Re: [DML] Clutch Slipping
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Re: [DML] Clutch Slipping



That's a good point about the throwout bearing binding.  I haven't ever
seen that, but it's a distinct possibility.  Another bug, now that I
think about it, could be the odious adjustable link that the factory
sold for a while to try and remedy the problems caused by the swelling
of the hydraulic line between the master and slave.  If these are set
too long, it can hold the release bearing hard against the fingers of
the pressure plate, releasing the clutch slightly.  It would have the
same effect as 'riding the clutch'.  Wear would be greatly accelerated
and slipping would be a problem.

There have been times when clutch parts, discs in particular, have been
hard to find.  One solution, tried at one time or another by all the
major vendors, was to use rebuilt discs: discs with new material rivited
to a used frame.  In all cases these were proven unsatisfactory.  The
springs were used and tired so pedal take-up was choppy.  The bond 
between the frame and clutch material didn't stand up and the discs 
didn't last. When a service organisation delivers a car, they want the 
problem gone.  Come-back and warranty work is VERY expensive.  No matter 
the availability or convenience, inferior parts eventually cost more.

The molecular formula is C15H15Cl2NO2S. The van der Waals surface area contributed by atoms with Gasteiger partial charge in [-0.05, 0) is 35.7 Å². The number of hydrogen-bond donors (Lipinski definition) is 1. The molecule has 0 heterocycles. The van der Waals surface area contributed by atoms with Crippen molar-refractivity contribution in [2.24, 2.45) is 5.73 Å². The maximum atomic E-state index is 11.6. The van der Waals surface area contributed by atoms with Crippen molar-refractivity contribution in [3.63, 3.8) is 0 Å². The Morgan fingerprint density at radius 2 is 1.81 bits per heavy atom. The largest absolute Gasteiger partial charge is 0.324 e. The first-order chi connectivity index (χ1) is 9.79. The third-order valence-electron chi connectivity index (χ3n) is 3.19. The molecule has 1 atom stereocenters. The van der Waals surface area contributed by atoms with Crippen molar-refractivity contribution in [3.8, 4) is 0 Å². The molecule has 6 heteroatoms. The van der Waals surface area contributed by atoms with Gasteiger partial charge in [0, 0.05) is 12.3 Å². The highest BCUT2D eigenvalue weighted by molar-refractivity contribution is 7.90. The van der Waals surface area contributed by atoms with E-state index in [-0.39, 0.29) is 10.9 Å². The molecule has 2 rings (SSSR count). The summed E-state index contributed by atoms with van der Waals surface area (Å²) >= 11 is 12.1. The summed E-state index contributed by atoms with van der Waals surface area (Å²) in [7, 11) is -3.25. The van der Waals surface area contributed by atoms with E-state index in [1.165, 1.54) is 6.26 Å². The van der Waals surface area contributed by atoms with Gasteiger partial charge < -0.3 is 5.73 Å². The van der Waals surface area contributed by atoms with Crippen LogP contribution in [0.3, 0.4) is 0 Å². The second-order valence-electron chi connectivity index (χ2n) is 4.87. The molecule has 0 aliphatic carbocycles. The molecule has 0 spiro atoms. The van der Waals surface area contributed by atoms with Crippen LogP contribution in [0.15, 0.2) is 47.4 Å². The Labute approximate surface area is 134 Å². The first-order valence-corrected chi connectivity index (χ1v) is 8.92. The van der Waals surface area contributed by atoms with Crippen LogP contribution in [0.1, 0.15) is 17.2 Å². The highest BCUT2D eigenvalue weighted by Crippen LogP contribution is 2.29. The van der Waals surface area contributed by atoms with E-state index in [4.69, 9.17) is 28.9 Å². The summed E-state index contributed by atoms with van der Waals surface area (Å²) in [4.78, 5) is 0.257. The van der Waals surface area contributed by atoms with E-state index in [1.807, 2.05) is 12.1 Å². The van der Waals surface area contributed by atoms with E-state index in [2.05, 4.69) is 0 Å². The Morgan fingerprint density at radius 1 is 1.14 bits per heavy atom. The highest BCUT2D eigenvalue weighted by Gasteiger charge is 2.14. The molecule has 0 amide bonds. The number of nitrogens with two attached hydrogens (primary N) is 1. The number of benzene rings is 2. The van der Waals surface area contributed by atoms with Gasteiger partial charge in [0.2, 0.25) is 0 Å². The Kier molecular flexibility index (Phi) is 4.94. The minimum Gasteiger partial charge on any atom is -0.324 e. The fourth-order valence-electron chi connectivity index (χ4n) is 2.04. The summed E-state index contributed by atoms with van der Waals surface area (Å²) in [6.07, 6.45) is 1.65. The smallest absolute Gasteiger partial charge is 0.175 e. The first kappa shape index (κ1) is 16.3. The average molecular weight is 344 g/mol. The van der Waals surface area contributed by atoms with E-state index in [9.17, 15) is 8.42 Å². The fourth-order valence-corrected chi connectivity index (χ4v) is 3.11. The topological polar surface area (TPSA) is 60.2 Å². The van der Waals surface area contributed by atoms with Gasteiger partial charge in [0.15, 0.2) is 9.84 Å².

The same is true for the DYIer.  No time nor expense is saved if one 
must go back in to change a faulty part.  Valeo clutches are now readily 
available and there is no need to take a chance on a rebuilt clutch.  No 
full service Delorean shop will.  We have to stand behind our work and 
merchandise.  As installers, we cannot afford to give any warranty, much 
less a 'lifetime' one on a re-condidtioned clutch disc.
Warren at DMC

  Cirillo Ronald A NPRI wrote:
> I read all the replies concerning this post and the information was all-good for a slipping clutch.  The one thing that I did not see was a little gremlin that bit me on my car.  The first thing I would ask is how many miles on your car?  Has the car sat for a long period?   You want to determine if the miles is consistent with a worn clutch.  The vendors and group can give you a good idea of how long a clutch should last in miles.  The prices for the clutch kit are very reasonable.  What you have to realize is that if you do not do the job yourself the biggest expense will be the labor to do the job.  Luckily I did the job myself.  My clutch was slipping after the car was laid up for a long period of time-never again.  Your problem could be a buildup of corrosion on the input shaft to the transmission if you have relatively low miles on your present clutch.  This corrosion will cause the clutch release bearing to stick on the shaft.  When it sticks you do not get a full r

el!
>  ease and
> the clutch slips.  You can address this by driving the car moderately, and try to minimize the slipping.  





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